Fuel povery is not a condition that anyone should face. Yet some 6.6 million households in the UK simply won't be able to afford to turn up the heating this winter. The rest of us probably take for granted that we can keep our homes as warm as we need, but millions will be forced to wear extra jumpers or blankets simply to keep the worst of the chill off.
For that reason, I was pleased to see in the Energy Bill, announced as part of the Queen's Speech on Wednesday, mandatory help for fuel-poor energy customers. The move will provide essential relief for some of the poorest and most vulnerable pensioners and disabled people. But until we get to a situation when no one has to turn off their heat because of the cost, then the move isn't enough.
Consumer Focus wants the UK Government to ensure that all households living in fuel poverty are entitled to help under the plans, a call that I support. Discounted tariffs should be extended to pensioners, families with children and disabled people eligible for Cold Weather Payments, as well as people on means-tested benefits with school-age children. Jonathan Stearn, energy expert for Consumer Focus, says: "We're glad to see that the Government is showing leadership on tackling fuel poverty, by moving to cut the bills of the poorest energy customers. However, these plans must ensure that the millions of vulnerable pensioners, families and disabled people living in fuel poverty get the cheapest deal possible."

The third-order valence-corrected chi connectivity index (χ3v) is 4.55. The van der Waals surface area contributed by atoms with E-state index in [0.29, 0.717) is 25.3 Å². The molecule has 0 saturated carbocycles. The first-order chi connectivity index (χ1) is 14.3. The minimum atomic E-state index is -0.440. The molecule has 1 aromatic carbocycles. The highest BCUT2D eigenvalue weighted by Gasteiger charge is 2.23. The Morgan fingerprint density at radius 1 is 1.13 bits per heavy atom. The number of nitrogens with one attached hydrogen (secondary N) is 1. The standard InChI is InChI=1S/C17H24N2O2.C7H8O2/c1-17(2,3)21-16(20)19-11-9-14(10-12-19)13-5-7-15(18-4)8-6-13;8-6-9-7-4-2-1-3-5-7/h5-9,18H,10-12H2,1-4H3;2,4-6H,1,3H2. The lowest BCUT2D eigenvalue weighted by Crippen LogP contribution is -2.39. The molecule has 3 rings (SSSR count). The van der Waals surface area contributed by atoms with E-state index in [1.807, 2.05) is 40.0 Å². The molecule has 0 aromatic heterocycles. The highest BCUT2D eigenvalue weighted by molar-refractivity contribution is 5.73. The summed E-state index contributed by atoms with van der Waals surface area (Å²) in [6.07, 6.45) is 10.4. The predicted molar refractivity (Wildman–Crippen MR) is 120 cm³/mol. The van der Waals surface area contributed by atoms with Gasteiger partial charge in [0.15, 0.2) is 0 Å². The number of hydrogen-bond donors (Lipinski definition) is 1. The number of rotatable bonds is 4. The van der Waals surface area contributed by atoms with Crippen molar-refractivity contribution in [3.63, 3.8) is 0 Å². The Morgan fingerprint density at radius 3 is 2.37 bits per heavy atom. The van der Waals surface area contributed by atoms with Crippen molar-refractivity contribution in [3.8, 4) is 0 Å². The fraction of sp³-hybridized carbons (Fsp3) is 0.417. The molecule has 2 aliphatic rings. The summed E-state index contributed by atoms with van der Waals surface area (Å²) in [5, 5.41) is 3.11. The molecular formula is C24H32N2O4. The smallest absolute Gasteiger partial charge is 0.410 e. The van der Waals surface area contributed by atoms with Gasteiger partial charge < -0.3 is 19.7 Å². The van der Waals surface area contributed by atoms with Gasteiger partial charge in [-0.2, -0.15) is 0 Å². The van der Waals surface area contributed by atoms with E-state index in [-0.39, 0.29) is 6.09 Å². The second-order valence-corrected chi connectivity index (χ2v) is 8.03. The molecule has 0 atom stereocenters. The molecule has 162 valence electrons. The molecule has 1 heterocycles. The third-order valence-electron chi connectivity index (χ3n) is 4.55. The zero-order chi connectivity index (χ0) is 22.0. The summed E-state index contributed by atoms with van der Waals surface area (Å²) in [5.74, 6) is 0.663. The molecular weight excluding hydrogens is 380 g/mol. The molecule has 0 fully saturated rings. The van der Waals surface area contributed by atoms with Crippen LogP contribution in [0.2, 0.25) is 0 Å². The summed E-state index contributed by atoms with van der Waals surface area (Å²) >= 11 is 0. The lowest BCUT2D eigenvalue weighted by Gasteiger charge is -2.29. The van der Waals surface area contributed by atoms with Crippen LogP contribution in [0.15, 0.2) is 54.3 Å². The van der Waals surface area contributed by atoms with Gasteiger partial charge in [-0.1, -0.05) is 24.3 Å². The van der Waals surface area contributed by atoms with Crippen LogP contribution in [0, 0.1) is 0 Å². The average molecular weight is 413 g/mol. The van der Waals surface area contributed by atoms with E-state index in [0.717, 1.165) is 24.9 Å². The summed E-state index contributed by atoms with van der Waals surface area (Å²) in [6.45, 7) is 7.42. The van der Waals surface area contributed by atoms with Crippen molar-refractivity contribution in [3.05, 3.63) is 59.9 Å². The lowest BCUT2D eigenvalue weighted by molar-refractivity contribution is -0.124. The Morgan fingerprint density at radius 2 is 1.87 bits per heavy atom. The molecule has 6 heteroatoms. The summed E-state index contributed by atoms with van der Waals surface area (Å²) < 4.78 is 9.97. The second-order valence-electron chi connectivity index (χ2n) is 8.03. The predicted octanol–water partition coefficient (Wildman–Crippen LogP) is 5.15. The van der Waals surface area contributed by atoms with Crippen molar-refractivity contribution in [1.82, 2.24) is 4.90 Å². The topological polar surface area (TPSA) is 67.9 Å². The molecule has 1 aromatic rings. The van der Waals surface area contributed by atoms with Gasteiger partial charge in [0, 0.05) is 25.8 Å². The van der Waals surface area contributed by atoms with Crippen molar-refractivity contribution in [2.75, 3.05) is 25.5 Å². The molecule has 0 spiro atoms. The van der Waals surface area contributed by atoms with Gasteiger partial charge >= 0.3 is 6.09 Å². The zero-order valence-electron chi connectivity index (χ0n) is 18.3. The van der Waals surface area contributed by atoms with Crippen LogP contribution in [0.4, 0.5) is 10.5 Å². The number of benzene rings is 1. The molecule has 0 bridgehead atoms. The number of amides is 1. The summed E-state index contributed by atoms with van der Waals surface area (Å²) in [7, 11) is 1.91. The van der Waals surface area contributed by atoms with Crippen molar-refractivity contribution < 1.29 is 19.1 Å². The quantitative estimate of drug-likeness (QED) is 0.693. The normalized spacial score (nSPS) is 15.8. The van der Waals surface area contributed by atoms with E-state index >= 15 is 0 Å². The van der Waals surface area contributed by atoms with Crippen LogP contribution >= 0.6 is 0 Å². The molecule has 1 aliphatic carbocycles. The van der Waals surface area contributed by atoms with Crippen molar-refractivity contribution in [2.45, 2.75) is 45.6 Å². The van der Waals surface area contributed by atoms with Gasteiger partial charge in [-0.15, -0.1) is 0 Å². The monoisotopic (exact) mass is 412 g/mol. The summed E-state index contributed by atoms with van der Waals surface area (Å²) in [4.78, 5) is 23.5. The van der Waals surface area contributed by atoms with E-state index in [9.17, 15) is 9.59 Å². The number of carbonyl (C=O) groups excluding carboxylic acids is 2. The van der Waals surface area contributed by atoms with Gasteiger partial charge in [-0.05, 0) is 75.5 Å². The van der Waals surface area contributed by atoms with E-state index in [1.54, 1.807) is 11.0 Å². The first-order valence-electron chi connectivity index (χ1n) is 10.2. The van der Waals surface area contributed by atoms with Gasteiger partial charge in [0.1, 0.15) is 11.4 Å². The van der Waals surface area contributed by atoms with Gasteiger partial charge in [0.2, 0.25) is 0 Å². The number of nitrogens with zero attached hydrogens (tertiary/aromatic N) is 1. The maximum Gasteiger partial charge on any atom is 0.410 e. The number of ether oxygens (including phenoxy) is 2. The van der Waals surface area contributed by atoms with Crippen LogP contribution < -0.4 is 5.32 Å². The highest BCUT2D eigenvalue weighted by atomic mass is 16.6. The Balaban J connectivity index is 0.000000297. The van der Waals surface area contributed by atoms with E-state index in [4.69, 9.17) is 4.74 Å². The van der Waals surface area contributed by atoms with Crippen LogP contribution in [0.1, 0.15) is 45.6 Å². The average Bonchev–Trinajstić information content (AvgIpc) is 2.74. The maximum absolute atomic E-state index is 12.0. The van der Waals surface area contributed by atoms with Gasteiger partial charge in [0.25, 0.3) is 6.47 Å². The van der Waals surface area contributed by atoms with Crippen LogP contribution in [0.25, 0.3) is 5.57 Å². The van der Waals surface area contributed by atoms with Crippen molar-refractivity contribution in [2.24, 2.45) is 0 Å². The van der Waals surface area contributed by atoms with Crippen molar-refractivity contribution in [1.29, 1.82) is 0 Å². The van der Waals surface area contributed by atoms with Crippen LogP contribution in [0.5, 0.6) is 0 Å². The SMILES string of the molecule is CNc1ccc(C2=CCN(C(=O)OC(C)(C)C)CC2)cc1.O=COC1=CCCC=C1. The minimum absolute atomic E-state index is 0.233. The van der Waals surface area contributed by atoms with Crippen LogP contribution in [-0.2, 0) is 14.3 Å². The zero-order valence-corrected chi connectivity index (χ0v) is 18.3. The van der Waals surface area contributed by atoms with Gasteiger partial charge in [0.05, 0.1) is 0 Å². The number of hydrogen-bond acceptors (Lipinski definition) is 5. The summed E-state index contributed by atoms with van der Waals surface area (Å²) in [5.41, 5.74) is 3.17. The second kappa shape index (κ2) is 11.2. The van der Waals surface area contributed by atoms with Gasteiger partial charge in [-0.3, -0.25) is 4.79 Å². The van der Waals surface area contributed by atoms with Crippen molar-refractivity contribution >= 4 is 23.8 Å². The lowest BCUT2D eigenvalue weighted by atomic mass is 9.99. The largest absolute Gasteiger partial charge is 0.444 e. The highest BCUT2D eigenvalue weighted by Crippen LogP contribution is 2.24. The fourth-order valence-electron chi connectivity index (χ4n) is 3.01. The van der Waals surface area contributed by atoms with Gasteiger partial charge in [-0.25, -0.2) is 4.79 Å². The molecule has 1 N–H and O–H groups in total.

We know that energy firms have been profiteering for ages and it's time to force them to give something back by ensuring that no one suffers because of the cold. Gas bills rose by 51 per cent last year and electricity by 28 per cent, yet they have only come down by 6 and 8 per cent respectively this year. The average energy bill is currently £1,239 per year, which is clearly far too much for many to afford. Prices for struggling people should be cut to an affordable level now.
*Meanwhile, I may never have to return to the subject of pensions – if a new campaign gets its way. Realising that the word has negative connotations, AXA has kicked off a search for an alternative word or phrase. The firm is working with Collins English Dictionary to ask the public to suggest a new name after its research revealed that almost a fifth of 18- to 24-year-olds are put off starting a pension purely because they don't like the word.
The campaign will be launched on Monday and anyone successfully suggesting a new name will pocket almost £5,000. New name suggestions can be submitted on www.axa.co.uk/mybudgetday or via Twitter with the #newnameforpension hashtag. Entries will close on 26 November after which a shortlist of five potential names will be chosen.
The public will vote on the five selected words or phrases and the chosen name will be announced on 6 December with the creator awarded one year's single person's full state pension – £4,953. I hope to win the cash myself, but please feel free to enter your own suggestions!Reuse content